Donald Trump doesn’t think white nationalism is on the rise. Data show otherwise
It’s becoming a pattern with President Donald Trump: downplaying the seriousness of violence associated with white nationalism.
A reporter asked Trump if he saw a global rise in white nationalism following reports that the Christchurch, New Zealand, shooter was steeped in the ideology.
Trump responded: "I don’t really. I think it’s a small group of people that have very, very serious problems. I guess, if you look at what happened in New Zealand, perhaps that’s a case. I don’t know enough about it yet."
Documenting incidents of white nationalism can be challenging. Nevertheless, data from multiple sources suggest extremist attacks associated with white nationalism and far-right ideology is on the rise.
High-profile incidents in recent years include the mass shootings at a synagogue in Pittsburgh and at a black church in Charleston, as well as pipe bombs sent to prominent Democrats. Trump’s statements about the "fine people" on both sides at the 2017 Charlottesville, Va., march, as well as his travel ban which lists several Muslim-majority nations, have all drawn more attention to reports about extremism.
We sent the White House a summary of reports showing a rise in extremism or white nationalism. Spokesman Hogan Gidley did not counter those reports.
"The President was clear this was a horrible terrorist attack and that it’s a serious problem that such a sick group of people share these dangerous, disgusting views," Gidley said.
The key question in determining whether an incident is driven by white nationalism is whether the perpetrator subscribed to the ideology as seen in organizational connections, social media or a personal manifesto.
That isn’t as clear as it sounds. There is no single definition of white nationalism, partly because of debatable overlap among white nationalists, the alt-right, the Ku Klux Klan and neo-Nazis.
Attempts to define these groups prompts more debate. The Southern Poverty Law Center’s growing list of hate groups, for example, has critics who say it maligns some conservative groups that are not extremists. The center says that the number of white nationalist groups surged from 100 to 148 in 2018, noting that the groups have largely retreated from activism following the rally in Charlottesville.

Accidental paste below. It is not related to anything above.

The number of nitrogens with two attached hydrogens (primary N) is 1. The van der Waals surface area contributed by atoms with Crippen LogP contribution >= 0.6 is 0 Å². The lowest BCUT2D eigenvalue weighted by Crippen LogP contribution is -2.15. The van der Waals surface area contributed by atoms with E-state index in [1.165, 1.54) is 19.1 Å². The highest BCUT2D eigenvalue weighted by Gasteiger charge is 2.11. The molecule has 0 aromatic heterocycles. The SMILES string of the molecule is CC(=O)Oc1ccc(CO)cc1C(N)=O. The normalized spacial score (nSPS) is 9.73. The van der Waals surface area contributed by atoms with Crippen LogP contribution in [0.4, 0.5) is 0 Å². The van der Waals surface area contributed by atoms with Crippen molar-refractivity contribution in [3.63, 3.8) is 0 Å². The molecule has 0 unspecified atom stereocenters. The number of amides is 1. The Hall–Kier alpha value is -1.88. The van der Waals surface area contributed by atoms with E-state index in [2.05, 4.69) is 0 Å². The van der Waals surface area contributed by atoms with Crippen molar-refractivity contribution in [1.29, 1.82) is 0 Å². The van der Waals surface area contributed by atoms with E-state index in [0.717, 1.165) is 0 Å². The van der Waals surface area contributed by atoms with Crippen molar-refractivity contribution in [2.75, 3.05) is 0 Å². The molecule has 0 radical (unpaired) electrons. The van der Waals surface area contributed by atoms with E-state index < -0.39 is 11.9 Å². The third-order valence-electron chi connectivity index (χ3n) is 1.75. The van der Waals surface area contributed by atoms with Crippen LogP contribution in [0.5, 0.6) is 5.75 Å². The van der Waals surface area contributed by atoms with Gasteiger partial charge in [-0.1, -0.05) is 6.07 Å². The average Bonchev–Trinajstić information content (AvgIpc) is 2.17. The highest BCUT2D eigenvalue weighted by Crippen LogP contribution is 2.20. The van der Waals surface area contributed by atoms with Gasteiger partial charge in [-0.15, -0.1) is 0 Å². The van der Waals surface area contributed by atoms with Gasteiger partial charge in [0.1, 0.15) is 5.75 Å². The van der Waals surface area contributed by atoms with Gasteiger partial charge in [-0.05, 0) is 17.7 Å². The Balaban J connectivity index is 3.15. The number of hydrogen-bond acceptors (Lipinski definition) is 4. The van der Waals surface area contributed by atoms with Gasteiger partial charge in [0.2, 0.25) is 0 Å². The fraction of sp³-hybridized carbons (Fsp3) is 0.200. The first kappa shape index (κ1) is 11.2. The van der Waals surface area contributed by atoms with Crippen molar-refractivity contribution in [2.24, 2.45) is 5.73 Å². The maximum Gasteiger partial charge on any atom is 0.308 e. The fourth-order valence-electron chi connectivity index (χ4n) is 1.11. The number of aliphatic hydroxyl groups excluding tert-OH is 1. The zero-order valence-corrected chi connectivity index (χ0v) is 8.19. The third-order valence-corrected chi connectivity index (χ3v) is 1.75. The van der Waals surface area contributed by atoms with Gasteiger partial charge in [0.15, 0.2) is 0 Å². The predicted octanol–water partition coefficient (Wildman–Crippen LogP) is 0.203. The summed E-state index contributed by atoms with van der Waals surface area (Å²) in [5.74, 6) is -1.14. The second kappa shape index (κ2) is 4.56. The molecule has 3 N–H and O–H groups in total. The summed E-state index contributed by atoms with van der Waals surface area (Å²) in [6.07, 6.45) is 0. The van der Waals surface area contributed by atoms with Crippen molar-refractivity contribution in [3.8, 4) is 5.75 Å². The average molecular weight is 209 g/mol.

"There is certainly going to be some disagreement over what constitutes white nationalism, and in particular whether a particular attack was motivated by it," said David Sterman, senior policy analyst at New America, which tracks deadly terrorist attacks.
Some research organizations study the category of far-right extremism, which isn’t the same. Far-right groups can be motivated by ideologies seeking an idealized future favoring a particular group. They include religious groups and anti-government militias, among others.
Sterman said an attack on a particular group — for example, Jews — may or may not be a white nationalist attack. For example, jihadists, Palestinian terrorists and Hezbollah have attacked Jews, but they aren't white nationalist groups.
The best government resource on hate crimes comes from the FBI. The information comes from about 16,000 participating law enforcement agencies in 2017. It’s important to know this isn’t a comprehensive look at white nationalist attacks, because the government doesn’t code the incidents that way.
But there is something there: The bureau reported a 17 percent increase in hate crimes in 2017 over the previous year, and more than half were motivated by biases based on race, ethnicity or ancestry.